Ramona de Saa is Cuba's master ballet teacher. She diligently trained Adrianni Martin and the other recent defectors, as well as international superstars such as Carlos Acosta, Daniel and Rolando Sarabia, Jose Manuel Carreno, Yosvani Ramos, etc. For the Nov. 5-2013 article, the New York Times asked Ramona de Saa how she felt about the latest defections of her superbly trained ballet stars. She replied: "We are privileged here. The world of ballet is difficult." She understands the well-greased anti-Cuban pipeline.
Hamid Ansari, the Vice President of India, visited Cuba last week.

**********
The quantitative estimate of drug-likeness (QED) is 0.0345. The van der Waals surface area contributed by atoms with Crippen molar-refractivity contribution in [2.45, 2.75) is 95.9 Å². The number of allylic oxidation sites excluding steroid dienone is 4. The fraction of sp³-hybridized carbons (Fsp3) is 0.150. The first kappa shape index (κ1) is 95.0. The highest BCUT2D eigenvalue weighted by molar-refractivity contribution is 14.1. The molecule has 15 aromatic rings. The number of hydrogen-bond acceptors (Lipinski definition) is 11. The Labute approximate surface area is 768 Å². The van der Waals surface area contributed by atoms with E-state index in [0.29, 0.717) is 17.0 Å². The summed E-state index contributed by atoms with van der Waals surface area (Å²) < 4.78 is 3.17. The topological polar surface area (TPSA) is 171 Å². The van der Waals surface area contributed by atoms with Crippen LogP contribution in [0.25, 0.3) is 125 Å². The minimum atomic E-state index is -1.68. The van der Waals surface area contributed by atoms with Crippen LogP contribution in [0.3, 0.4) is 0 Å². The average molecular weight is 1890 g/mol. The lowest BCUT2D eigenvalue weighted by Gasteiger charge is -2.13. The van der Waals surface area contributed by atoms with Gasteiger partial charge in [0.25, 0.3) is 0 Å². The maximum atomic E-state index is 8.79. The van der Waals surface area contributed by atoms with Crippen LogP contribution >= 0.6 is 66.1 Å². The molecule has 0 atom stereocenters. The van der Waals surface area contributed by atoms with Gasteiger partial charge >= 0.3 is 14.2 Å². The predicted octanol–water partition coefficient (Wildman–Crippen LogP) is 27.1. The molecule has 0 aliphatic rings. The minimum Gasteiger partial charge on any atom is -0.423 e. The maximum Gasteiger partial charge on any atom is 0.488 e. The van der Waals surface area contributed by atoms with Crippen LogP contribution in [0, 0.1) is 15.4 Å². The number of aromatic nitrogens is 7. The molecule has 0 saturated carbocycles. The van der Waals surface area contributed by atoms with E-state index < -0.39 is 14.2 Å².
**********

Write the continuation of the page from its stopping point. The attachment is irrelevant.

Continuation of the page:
On the flight back to India, Hamid Ansari was effusive about having met Cuba's 87-year-old revolutionary icon Fidel Castro, calling it "the greatest moment and privilege of my political career." News agencies covering Ansari's on-flight news conference, including, quoted Ansari as saying: "The old rebel is fit and in good shape. When a man talks to you for 65 minutes, obviously he is fit. His health is well compared to his 87 years. He is frail, but his mental faculty is strong. I had hoped the meeting would be 20-25 minutes. But it lasted one hour and five minutes. It shows he is in good shape and aware of what is happening around the world. His views have been the same they were for the last five decades. He was concerned about the stockpiling of weapons and dangers faced by the world due to accidents in such a situation. We also talked about other things on his mind, such as gardening and horticulture." Ansari said on the flight home that he had longed to meet Fidel Castro "one more time." He said back in 1983 when he was India's Chief of Protocol, he had met Fidel at the NAM Summit of non-aligned nations in Delhi and "I've admired his life."